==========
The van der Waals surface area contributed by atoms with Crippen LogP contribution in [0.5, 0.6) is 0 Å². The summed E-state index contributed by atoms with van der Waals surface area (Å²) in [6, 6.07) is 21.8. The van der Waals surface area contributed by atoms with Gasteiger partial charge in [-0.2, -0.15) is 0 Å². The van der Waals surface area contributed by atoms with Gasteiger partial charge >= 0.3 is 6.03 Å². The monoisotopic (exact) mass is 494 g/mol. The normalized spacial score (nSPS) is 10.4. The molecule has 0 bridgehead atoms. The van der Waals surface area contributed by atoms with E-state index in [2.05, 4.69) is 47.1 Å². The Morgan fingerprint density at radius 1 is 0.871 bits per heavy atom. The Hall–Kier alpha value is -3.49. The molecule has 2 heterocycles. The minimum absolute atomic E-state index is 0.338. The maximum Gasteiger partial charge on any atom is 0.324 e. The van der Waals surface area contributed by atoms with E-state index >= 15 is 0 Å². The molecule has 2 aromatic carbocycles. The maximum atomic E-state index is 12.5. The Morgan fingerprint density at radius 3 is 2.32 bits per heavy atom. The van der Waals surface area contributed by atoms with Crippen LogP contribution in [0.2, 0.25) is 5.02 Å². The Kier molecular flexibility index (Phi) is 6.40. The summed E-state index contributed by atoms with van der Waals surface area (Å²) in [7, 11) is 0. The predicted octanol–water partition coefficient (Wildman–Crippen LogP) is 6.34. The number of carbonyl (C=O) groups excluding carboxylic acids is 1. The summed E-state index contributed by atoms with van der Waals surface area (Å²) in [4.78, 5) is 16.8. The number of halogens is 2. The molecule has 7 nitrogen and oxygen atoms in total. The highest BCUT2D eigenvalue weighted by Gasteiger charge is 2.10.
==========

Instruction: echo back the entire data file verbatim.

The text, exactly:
The van der Waals surface area contributed by atoms with Crippen LogP contribution in [0.5, 0.6) is 0 Å². The summed E-state index contributed by atoms with van der Waals surface area (Å²) in [6, 6.07) is 21.8. The van der Waals surface area contributed by atoms with Gasteiger partial charge in [-0.2, -0.15) is 0 Å². The van der Waals surface area contributed by atoms with Gasteiger partial charge >= 0.3 is 6.03 Å². The monoisotopic (exact) mass is 494 g/mol. The normalized spacial score (nSPS) is 10.4. The molecule has 0 bridgehead atoms. The van der Waals surface area contributed by atoms with E-state index in [2.05, 4.69) is 47.1 Å². The Morgan fingerprint density at radius 1 is 0.871 bits per heavy atom. The Hall–Kier alpha value is -3.49. The molecule has 2 heterocycles. The minimum absolute atomic E-state index is 0.338. The maximum Gasteiger partial charge on any atom is 0.324 e. The van der Waals surface area contributed by atoms with E-state index >= 15 is 0 Å². The molecule has 2 aromatic carbocycles. The maximum atomic E-state index is 12.5. The Morgan fingerprint density at radius 3 is 2.32 bits per heavy atom. The van der Waals surface area contributed by atoms with Crippen LogP contribution in [0.2, 0.25) is 5.02 Å². The Kier molecular flexibility index (Phi) is 6.40. The summed E-state index contributed by atoms with van der Waals surface area (Å²) in [7, 11) is 0. The predicted octanol–water partition coefficient (Wildman–Crippen LogP) is 6.34. The number of carbonyl (C=O) groups excluding carboxylic acids is 1. The summed E-state index contributed by atoms with van der Waals surface area (Å²) in [4.78, 5) is 16.8. The number of halogens is 2. The molecule has 7 nitrogen and oxygen atoms in total. The highest BCUT2D eigenvalue weighted by Gasteiger charge is 2.10.